We will review the fuel poverty strategy periodically – for example, as we approach our 2025 milestone. These review processes will provide an opportunity to check progress toward the 2030 target, look at how the fuel poverty landscape has changed and consider whether any changes to the policy mix might be appropriate.
Commitment 21: Government will continue review the fuel poverty strategy regularly.
Annex A: Overview of Commitments
In addition to our ambitious policies, this strategy sets out a number of commitments which will help us to tackle fuel poverty. For ease of reference, these commitments are listed below.
We will continue to publish annual fuel poverty statistics, and ensure these statistics reflect our updated view of vulnerability.
We will ensure that future fuel poverty policies reflect the updated strategic principles for fuel poverty.
We will monitor the delivery patterns of fuel poverty energy efficiency schemes, such as ECO and parts of the Green Homes Grant Voucher and LAD schemes, to identify where delivery is at lower than expected levels.
We will ensure that the design of new domestic energy schemes and policies, and reviews of existing schemes, have regard for fuel poverty.
We will continue to work with local partners where appropriate, giving justification for the approach during planning and design.
Government will engage with, listen to and support people and groups working on the frontline, tackling fuel poverty in communities across England.
We will share our world class expertise on fuel poverty with international partners.
We will seek to improve targeting in the next generation of national fuel poverty schemes, by building new proxies that reflect the Low Income Low Energy Efficiency indicator and looking for opportunities to extend the use of data matching wherever practical and appropriate.
We will work to improve targeting by enabling and facilitating more data sharing. This includes working to remove barriers to data sharing in the health arena.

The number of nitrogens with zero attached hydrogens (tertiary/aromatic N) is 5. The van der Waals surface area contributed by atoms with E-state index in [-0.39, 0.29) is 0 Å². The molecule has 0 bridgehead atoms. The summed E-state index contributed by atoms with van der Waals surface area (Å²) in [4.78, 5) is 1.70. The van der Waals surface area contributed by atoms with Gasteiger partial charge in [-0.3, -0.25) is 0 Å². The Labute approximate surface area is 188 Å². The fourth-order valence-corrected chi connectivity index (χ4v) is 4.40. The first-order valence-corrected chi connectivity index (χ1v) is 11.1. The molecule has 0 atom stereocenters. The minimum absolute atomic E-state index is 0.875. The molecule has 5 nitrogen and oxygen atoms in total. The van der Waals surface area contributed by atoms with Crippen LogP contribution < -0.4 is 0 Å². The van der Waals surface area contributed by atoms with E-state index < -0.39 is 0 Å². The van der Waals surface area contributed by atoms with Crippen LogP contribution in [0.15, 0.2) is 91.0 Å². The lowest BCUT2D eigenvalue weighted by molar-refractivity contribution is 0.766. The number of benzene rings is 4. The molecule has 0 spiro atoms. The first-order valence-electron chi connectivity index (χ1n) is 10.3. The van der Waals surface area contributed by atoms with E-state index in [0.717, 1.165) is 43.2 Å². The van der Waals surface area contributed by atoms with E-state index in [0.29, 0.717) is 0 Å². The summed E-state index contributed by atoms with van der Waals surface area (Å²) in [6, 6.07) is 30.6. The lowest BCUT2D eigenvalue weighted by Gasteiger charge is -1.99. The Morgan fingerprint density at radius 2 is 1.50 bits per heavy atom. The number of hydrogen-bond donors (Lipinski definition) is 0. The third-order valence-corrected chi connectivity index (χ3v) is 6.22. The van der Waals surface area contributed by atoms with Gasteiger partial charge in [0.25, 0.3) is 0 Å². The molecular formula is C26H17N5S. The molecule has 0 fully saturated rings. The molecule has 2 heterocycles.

We will seek to ensure fuel poor households, especially those off the gas grid, are early beneficiaries of the transition to low carbon heating.
We will consider how to make fuel poverty schemes easier to access for households facing barriers to support.
We will explore how energy advice could be better provided to households facing particular barriers to support.
We recognise the link between fuel poverty and health and wellbeing and we are committed to developing a means of measuring this.
We will seek to ensure that the fuel poor benefit from efforts to connect consumers with their energy use, as we establish a smart and flexible energy system to work towards the Net Zero target.
We will continue to identify gaps and work with others to improve the evidence base on fuel poverty.
We will continue holding an annual debate in Parliament on fuel poverty.
In line with the Statistics Code of Practice, we will work toward publishing our annual fuel poverty statistics more quickly, with the ultimate aim of publishing within one calendar year of the data being collected.
We will seek to report on fuel poor households using renewable technologies in future when greater levels of deployment make statistical reporting feasible.
We will seek to evaluate domestic energy efficiency schemes, making the results of the evaluations public and learning lessons to improve current and future fuel poverty schemes.
The Committee on Fuel Poverty will continue to have an active role in relation to scrutiny of progress on fuel poverty.
Government will continue review the fuel poverty strategy regularly.